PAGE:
Conclusion

The “batteries included” philosophy was a great fit for the time when it was created: a booster rocket to sneak Python into the imagination of the programming public. As the open source and Python packaging ecosystems have matured, however, this strategy has not aged well, and like any booster, we must let it fall back to earth, lest it drag us back down with it.

New Python runtimes, new deployment targets, and new developer audiences all present tremendous opportunities for the Python community to soar ever higher.

But to do it, we need a newer, leaner, unburdened “kernel” Python. We need to dump the whole standard library out on the floor, adding back only the smallest bits that we need, so that we can tell what is truly necessary and what’s just nice to have.

I hope I’ve convinced at least a few of you that we need a kernel Python.

Now: who wants to write the PEP?

🚀

Acknowledgments

Thanks to Jean-Paul Calderone, Donald Stufft, Alex Gaynor, Amber Brown, Ian Cordasco, Jonathan Lange, Augie Fackler, Hynek Schlawack, Pete Fein, Mark Williams, Tom Most, Jeremy Thurgood, and Aaron Gallagher for feedback and corrections on earlier drafts of this post. Any errors of course remain my own.


  1. sunau, xdrlib, and chunk are my personal favorites. 

  2. Yeah, yeah, you got me, the mean is 102 days. 

  3. Well, as it turns out, one is on colorsys, but it’s a documentation fix that Alex Gaynor filed after reviewing a draft of this post so I don’t think it really counts. 

Tips And Tricks for Shipping a PyGame App on the Mac

A quick and dirty guide to getting that little PyGame hack you did up and running on someone else’s Mac.

I’ve written and spoken at some length about shipping software in the abstract. Sometimes I’ve even had the occasional concrete tidbit, but that advice wasn’t really complete.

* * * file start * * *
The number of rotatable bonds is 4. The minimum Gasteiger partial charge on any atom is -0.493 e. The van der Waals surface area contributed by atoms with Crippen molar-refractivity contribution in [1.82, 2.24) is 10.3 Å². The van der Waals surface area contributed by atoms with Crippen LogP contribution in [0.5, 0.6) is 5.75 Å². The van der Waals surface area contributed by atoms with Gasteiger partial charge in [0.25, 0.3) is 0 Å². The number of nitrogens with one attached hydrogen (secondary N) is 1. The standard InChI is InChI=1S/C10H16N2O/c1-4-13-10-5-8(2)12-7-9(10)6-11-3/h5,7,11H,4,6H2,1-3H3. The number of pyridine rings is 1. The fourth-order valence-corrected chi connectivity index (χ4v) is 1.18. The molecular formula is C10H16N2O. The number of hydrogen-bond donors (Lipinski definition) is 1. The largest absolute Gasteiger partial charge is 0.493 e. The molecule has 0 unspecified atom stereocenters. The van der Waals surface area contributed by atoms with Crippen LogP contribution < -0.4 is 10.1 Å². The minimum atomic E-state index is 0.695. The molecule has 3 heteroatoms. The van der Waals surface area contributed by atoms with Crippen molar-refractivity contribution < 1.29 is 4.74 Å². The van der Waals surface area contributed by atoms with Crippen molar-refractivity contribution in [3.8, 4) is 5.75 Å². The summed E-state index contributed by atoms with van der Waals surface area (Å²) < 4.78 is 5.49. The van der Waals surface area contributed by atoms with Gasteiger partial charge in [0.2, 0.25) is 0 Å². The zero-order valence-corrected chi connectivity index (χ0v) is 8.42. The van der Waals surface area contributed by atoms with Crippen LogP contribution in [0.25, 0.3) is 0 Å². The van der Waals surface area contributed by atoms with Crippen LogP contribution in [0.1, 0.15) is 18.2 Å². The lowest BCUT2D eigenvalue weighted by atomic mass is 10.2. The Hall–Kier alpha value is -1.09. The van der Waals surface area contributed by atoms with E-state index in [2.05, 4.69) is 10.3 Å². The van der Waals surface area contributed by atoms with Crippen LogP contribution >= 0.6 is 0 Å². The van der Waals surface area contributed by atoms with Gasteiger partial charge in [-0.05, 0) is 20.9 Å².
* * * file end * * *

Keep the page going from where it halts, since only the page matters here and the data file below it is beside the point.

In honor of Eevee’s delightful Games Made Quick???, I’d like to help you package your games even quicker than you made them.

Who is this for?

About ten years ago I made a prototype of a little PyGame thing which I wanted to share with a few friends. Building said prototype was quick and fun, and very different from the usual sort of work I do. But then, the project got just big enough that I started to wonder if it would be possible to share the result, and thus began the long winter of my discontent with packaging tools.

I might be the only one, but... I don’t think so. The history of PyWeek, for example, looks to be a history of games distributed as Github repositories, or, at best, apps which don’t launch. It seems like people who participate in game jams with Unity push a button and publish their games to Steam; people who participate in game jams with Python wander away once the build toolchain defeats them.

So: perhaps you’re also a Python programmer, and you’ve built something with PyGame, and you want to put it on your website so your friends can download it. Perhaps many or most of your friends and family are Mac users. Perhaps you tried to make a thing with py2app once, and got nothing but inscrutable tracebacks or corrupt app bundles for your trouble.

If so, read on and enjoy.

What changed?

If things didn’t work for me when I first tried to do this, what’s different now?

  • the packaging ecosystem in general is far less buggy, and py2app’s dependencies, like setuptools, have become far more reliable as well. Many thanks to Donald Stufft and the whole PyPA for that.